Thanks (to yourself) for the giving

Nov
27
2015
by
Lynne McTaggart
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0
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For Americans like me, when I try to ponder on what I’m most thankful this Thanksgiving holiday weekend, what first comes to mind is all the people I try to serve, like you - my readers and subscribers – for a very selfish reason: you are what’s keeping me healthy.

 

For Americans like me, when I try to ponder on what I’m most thankful this Thanksgiving holiday weekend, what first comes to mind is all the people I try to serve, like you - my readers and subscribers – for a very selfish reason: you are what’s keeping me healthy.

Lately I’ve come across a good deal of evidence showing that people who help others live longer and healthier lives. One of the largest studies of this kind was carried out by Karl Pillemer of Cornell University, who examined some 7000 people in total, comparing the health of those who volunteered to help with projects attempting to address environmental issues such as pollution or toxic waste, with the health of those who avoided volunteer work like the plague.

Pillemer tracked the health histories all 7000 for 20 years. He found that those who’d volunteered were far healthier and more physically active, and half as likely to be depressed as those who weren’t engaged in that kind of volunteer work.

What this means, of course, is that offering your time to work for the greater good produces more than just a warm and fuzzy feeling. It proves strengthening to both mind and the body.

Counters stress
In fact, if you’re suffering from severe stress, you’re more likely to overcome it once you turn your attention to someone else.

One study of more than 800 people suffering from severe stress were followed by University of Buffalo researchers for five years to compare the state of their health with the extent to which they’d helped anyone outside the home, including relatives, friends or neighbors.

That little bit of helping acted like a bulletproof vest. When faced with future stressful situations, like illness, financial difficulties, job loss or death in the family, those who had helped others during the previous year were far less likely to die than those who hadn’t.

The contrast between people who help and those who don’t couldn’t be starker. When faced with each new stressful event, those who’d decided not to lend a hand increased their chances of dying by 30 per cent

Better than a good diet
So what’s the amazing key to this? Yet another study of California senior residents showed that those who were involved in volunteer work had 63 per cent lower mortality rates than those who weren’t, a situation, noted the Stanford researchers, “only partly explained by health habits, physical functioning, religious attendance and social support.”

Something about the desire to do something for someone else with no strings attached or personal benefit has an impact on health and well-being far and above that of diet and lifestyle, social support and religious belief.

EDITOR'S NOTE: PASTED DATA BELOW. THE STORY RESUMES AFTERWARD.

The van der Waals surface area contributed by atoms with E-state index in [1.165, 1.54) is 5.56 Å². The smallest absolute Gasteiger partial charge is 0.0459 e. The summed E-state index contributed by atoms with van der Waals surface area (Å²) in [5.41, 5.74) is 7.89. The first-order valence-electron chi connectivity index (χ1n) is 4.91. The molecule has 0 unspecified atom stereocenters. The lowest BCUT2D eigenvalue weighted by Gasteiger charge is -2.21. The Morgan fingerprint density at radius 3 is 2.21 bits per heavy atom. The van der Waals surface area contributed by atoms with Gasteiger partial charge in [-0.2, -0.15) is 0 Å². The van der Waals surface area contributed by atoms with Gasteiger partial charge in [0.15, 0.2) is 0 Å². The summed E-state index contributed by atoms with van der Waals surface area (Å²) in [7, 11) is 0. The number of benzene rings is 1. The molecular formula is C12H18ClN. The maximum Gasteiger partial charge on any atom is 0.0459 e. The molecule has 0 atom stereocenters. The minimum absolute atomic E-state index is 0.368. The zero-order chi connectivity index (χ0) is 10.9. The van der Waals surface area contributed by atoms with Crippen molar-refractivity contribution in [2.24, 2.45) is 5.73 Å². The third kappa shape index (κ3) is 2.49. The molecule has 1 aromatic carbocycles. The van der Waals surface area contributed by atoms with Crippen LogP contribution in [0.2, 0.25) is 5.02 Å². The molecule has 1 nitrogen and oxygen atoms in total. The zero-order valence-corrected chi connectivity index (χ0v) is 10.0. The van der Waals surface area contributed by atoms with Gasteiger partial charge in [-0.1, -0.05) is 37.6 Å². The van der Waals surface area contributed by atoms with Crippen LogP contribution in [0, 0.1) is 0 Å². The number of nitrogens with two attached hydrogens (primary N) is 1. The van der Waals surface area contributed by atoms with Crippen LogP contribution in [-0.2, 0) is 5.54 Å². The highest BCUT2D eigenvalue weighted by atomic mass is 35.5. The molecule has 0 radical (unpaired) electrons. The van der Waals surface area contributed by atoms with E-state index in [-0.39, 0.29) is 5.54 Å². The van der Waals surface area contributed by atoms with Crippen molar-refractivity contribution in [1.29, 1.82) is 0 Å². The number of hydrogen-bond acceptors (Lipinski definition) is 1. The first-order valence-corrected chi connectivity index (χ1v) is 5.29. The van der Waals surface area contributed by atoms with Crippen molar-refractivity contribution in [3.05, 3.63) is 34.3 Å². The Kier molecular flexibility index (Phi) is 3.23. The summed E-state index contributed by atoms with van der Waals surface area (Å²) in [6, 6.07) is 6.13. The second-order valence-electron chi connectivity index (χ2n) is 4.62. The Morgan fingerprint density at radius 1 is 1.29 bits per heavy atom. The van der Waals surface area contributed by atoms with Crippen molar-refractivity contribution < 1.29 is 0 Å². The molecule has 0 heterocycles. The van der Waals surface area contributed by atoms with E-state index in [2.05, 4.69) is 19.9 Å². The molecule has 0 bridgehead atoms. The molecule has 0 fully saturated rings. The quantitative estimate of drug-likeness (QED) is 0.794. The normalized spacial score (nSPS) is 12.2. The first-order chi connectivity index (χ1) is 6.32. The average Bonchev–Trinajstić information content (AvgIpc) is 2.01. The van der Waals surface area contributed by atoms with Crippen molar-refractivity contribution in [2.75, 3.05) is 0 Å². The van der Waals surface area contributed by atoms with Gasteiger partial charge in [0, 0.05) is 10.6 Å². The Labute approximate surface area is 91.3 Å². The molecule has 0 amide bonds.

In fact, there’s no longer any question that it is better to give than to receive. It’s been found, among older Americans, that those who give experience less illness than those who are on the receiving end of the kind gesture.

After Robert Putnam of Harvard University wrote his ground-breaking book Bowling Alone, which woke Americans up to the fraying of the social fabric across the US, researchers at the John F. Kennedy School at Harvard decided to explore exactly what makes for what they refer to as ‘social capital’ – happiness, close-knit communities and satisfied residents – by carrying out a survey among 30,000 people in communities across America.

What they found was revelatory. Money just didn’t do it for people. Emotional happiness had very little to do with your bank balance once you achieved an annual income above $75,000. That was the benchmark for happiness. People below that income were miserable because they were struggling just to pay the bills, but once you achieved that level of income, making more money than that just didn’t equate to any greater happiness.

But the one factor that made for the greatest sense of happiness and satisfaction was lending a helping hand. In fact those willing to give of their time or money were 42 per cent more likely to be happy than those who didn’t.

High on giving
Psychologists have discovered what they refer to as a ‘helper’s high.’ When people who volunteer are surveyed, they frequently describe feeling physically the same as if they’d undergone vigorous physical exercise or a bout of meditation, largely because during this kind of social contact, the body releases endorphins, countering all the biological effects of stress.

This leads me to a heretical thought. Maybe the endpoint of the ‘I want, I get’ good-life scenario is that it ultimately kills you.

The key to a long and healthy life is living a life that concerns itself with a meaning beyond satisfying the needs of number 1. And if that is true, the entire New Age premise of intention – using the universe as essentially a restaurant, with you the customer ordering whatever dinner you happen to fancy – is wrong.

Getting what you want in your own life starts with the readiness to give.

John Paul Sartre was wrong. Hell is not other people. Other people, it turns out, are your salvation.

Lynne McTaggart

Lynne McTaggart is an award-winning journalist and the author of seven books, including the worldwide international bestsellers The Power of Eight, The Field, The Intention Experiment and The Bond, all considered seminal books of the New Science and now translated into some 30 languages.

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